So achieving the highest level of selective coordination would require a circuit breaker to have high electrodynamic withstand, along with a trip system that can sense a high level of current – both of these are necessary. Additionally, an instantaneous trip function with a short time delay, perhaps a half cycle, would allow time for a downstream circuit breaker to clear the fault on its own.
TCCs are a valuable tool for designing selectively coordinated systems, but they have some limitations and shouldn’t be the sole source of an engineer’s specification decisions. Both circuit breaker and fuse TCCs are developed by testing the device, itself, in isolation. This testing yields results that can be used to determine coordination in the overload region of the TCC of a circuit breaker – the inverse time part of the curve – and in the non-current limiting region of fuses (see Figure 1). However, this testing is inadequate to determine selective coordination in the instantaneous region of a the TCC of a circuit breaker, or in the current-limiting region of the TCC of a fuse.
The reason a TCC, alone, falls short for specifiers is that circuit breakers and fuses don’t work in isolation – they work in concert with downstream devices. Upstream circuit breakers and fuses open because of exposure to the peak current (Ip) let through by the downstream circuit breaker or the energy I2t let through by the downstream fuse. When the contacts of the downstream circuit breaker part or the fuse links of the downstream fuse melt, the resulting arc will limit the let through current and energy due to the dynamic impedance the arc introduces in the circuit. Unfortunately, TCCs tell us nothing about peak let through current or let through energy.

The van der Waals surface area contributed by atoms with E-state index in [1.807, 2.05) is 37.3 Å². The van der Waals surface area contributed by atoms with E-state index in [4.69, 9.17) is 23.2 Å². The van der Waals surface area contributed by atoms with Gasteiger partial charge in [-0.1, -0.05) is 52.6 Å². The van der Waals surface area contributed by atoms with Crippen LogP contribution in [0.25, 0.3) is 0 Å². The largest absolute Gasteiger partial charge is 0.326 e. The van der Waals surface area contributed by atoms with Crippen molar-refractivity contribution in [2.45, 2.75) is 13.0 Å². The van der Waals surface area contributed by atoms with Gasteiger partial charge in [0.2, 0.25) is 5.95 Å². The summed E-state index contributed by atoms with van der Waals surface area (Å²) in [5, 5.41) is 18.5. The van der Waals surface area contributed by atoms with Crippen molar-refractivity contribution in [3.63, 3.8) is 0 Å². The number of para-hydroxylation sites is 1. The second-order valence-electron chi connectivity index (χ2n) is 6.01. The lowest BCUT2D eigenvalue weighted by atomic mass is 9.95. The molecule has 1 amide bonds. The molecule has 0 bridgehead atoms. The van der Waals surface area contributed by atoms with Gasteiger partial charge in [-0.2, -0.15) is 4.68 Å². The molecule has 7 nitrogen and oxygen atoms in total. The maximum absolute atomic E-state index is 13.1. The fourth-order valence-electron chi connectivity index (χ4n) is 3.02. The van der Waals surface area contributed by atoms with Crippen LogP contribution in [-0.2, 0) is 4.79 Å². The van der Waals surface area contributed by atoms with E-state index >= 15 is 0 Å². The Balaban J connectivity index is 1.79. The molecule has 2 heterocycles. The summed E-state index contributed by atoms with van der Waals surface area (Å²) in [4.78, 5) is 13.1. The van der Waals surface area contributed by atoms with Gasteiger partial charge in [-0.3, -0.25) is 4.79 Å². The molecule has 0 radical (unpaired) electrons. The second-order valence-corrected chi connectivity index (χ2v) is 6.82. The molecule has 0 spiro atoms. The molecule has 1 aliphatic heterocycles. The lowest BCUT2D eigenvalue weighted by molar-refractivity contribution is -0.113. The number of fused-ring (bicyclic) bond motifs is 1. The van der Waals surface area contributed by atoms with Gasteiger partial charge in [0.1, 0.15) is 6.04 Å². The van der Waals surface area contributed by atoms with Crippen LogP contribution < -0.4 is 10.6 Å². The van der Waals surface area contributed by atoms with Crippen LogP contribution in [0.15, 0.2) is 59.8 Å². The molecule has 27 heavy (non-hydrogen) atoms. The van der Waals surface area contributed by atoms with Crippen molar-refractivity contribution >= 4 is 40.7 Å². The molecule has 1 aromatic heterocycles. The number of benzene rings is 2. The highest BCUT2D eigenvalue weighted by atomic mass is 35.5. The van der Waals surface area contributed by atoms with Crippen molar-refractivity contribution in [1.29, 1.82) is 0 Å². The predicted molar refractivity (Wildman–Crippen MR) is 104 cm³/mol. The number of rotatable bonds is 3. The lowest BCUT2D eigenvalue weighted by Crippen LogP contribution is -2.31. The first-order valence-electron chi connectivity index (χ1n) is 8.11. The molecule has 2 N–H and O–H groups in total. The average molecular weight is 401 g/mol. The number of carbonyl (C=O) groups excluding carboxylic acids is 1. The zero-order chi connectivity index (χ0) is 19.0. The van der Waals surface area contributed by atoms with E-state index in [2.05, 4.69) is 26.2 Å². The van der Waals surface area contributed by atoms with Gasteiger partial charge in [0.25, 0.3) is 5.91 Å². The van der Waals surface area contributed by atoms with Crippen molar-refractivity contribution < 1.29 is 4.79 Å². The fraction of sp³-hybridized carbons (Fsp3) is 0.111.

Fuse manufacturers solved this problem long ago by publishing ratio tables, and these tables must be used to determine selective coordination for fuses. Similarly, circuit breaker manufacturers publish short circuit selective coordination tables that, combined with TCCs, can be used to design selectively coordinated systems. The circuit breaker tables can be helpful when TCCs in the instantaneous region overlap at a point below the level of available downstream fault current. Manufacturers publish this data in varying forms, including:
- Tables showing the level of short circuit selective coordination between pairs of circuit breakers.
- Tables showing pairs of circuit breakers that will achieve overload and short circuit selective coordination in lighting panel applications.
- Tables that aid in the selection of transformer primary, secondary and branch circuit breakers yielding selective coordination and Code compliant transformer protection.
- Electronic tools that can be downloaded or used on-line to choose circuit breakers that will selectively coordinate.
Additional guidance on this issue can be found in the National Electrical Manufacturers Association’s “ABP 1, “Selective Coordination of Low-Voltage Circuit Breakers.” Individual circuit breaker manufacturers also may publish similar guides.
My next post will go further into design guidelines for developing selectively coordinated systems with MCCBs. You can also visit the Schneider Electric Consulting Engineer portal for additional online resources and direct connection with experts, via phone, email and web chat.